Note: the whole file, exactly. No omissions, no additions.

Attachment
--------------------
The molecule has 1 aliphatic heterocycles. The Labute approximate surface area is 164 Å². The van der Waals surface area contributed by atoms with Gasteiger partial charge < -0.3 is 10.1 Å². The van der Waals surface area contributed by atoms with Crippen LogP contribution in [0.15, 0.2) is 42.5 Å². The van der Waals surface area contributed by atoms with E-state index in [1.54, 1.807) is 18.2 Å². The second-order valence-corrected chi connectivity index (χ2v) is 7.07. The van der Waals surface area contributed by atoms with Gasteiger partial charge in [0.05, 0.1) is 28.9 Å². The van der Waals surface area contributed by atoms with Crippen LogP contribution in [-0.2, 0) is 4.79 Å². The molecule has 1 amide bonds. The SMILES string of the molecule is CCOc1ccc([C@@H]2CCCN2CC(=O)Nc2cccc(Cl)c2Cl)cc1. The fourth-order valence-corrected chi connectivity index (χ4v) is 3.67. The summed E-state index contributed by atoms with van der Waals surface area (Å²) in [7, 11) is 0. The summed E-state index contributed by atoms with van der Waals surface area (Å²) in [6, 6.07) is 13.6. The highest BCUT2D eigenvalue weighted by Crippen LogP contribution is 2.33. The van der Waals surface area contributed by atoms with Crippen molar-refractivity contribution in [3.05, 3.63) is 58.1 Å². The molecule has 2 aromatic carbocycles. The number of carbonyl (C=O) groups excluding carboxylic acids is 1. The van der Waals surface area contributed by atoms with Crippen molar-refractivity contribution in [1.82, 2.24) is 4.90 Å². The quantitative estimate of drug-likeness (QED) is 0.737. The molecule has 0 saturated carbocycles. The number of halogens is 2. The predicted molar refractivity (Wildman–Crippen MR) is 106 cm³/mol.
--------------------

The molecule has 1 aliphatic heterocycles. The Labute approximate surface area is 164 Å². The van der Waals surface area contributed by atoms with Gasteiger partial charge < -0.3 is 10.1 Å². The van der Waals surface area contributed by atoms with Crippen LogP contribution in [0.15, 0.2) is 42.5 Å². The van der Waals surface area contributed by atoms with E-state index in [1.54, 1.807) is 18.2 Å². The second-order valence-corrected chi connectivity index (χ2v) is 7.07. The van der Waals surface area contributed by atoms with Gasteiger partial charge in [0.05, 0.1) is 28.9 Å². The van der Waals surface area contributed by atoms with Crippen LogP contribution in [-0.2, 0) is 4.79 Å². The molecule has 1 amide bonds. The SMILES string of the molecule is CCOc1ccc([C@@H]2CCCN2CC(=O)Nc2cccc(Cl)c2Cl)cc1. The fourth-order valence-corrected chi connectivity index (χ4v) is 3.67. The summed E-state index contributed by atoms with van der Waals surface area (Å²) in [7, 11) is 0. The summed E-state index contributed by atoms with van der Waals surface area (Å²) in [6, 6.07) is 13.6. The highest BCUT2D eigenvalue weighted by Crippen LogP contribution is 2.33. The van der Waals surface area contributed by atoms with Crippen molar-refractivity contribution in [3.05, 3.63) is 58.1 Å². The molecule has 2 aromatic carbocycles. The number of carbonyl (C=O) groups excluding carboxylic acids is 1. The van der Waals surface area contributed by atoms with Crippen molar-refractivity contribution in [1.82, 2.24) is 4.90 Å². The quantitative estimate of drug-likeness (QED) is 0.737. The molecule has 0 saturated carbocycles. The number of halogens is 2. The predicted molar refractivity (Wildman–Crippen MR) is 106 cm³/mol.